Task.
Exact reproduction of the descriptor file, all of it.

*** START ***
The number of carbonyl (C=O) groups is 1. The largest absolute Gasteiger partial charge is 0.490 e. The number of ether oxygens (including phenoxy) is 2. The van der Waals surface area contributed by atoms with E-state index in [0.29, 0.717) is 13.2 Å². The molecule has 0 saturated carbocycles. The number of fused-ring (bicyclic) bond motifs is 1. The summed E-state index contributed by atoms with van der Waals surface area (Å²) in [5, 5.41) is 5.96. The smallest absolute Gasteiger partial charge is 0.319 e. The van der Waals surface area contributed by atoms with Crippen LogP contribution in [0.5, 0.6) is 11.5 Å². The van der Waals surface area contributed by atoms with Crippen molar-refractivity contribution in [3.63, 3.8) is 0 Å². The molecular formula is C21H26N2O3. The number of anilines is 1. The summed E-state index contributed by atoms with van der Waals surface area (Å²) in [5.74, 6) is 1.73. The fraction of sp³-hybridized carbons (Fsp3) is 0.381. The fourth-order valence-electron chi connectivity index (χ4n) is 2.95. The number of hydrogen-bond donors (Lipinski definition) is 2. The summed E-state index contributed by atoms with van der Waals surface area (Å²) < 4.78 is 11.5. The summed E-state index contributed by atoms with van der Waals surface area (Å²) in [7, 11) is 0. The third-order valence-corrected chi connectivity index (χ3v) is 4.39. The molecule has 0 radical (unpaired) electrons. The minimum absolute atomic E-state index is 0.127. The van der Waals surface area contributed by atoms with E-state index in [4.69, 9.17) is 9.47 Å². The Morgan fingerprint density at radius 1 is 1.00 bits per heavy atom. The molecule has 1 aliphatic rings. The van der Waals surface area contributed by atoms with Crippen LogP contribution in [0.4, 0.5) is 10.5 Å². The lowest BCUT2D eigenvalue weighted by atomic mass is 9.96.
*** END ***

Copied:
The number of carbonyl (C=O) groups is 1. The largest absolute Gasteiger partial charge is 0.490 e. The number of ether oxygens (including phenoxy) is 2. The van der Waals surface area contributed by atoms with E-state index in [0.29, 0.717) is 13.2 Å². The molecule has 0 saturated carbocycles. The number of fused-ring (bicyclic) bond motifs is 1. The summed E-state index contributed by atoms with van der Waals surface area (Å²) in [5, 5.41) is 5.96. The smallest absolute Gasteiger partial charge is 0.319 e. The van der Waals surface area contributed by atoms with Crippen LogP contribution in [0.5, 0.6) is 11.5 Å². The van der Waals surface area contributed by atoms with Crippen molar-refractivity contribution in [3.63, 3.8) is 0 Å². The molecular formula is C21H26N2O3. The number of anilines is 1. The summed E-state index contributed by atoms with van der Waals surface area (Å²) in [5.74, 6) is 1.73. The fraction of sp³-hybridized carbons (Fsp3) is 0.381. The fourth-order valence-electron chi connectivity index (χ4n) is 2.95. The number of hydrogen-bond donors (Lipinski definition) is 2. The summed E-state index contributed by atoms with van der Waals surface area (Å²) < 4.78 is 11.5. The summed E-state index contributed by atoms with van der Waals surface area (Å²) in [7, 11) is 0. The third-order valence-corrected chi connectivity index (χ3v) is 4.39. The molecule has 0 radical (unpaired) electrons. The minimum absolute atomic E-state index is 0.127. The van der Waals surface area contributed by atoms with E-state index in [4.69, 9.17) is 9.47 Å². The Morgan fingerprint density at radius 1 is 1.00 bits per heavy atom. The molecule has 1 aliphatic rings. The van der Waals surface area contributed by atoms with Crippen LogP contribution in [0.4, 0.5) is 10.5 Å². The lowest BCUT2D eigenvalue weighted by atomic mass is 9.96.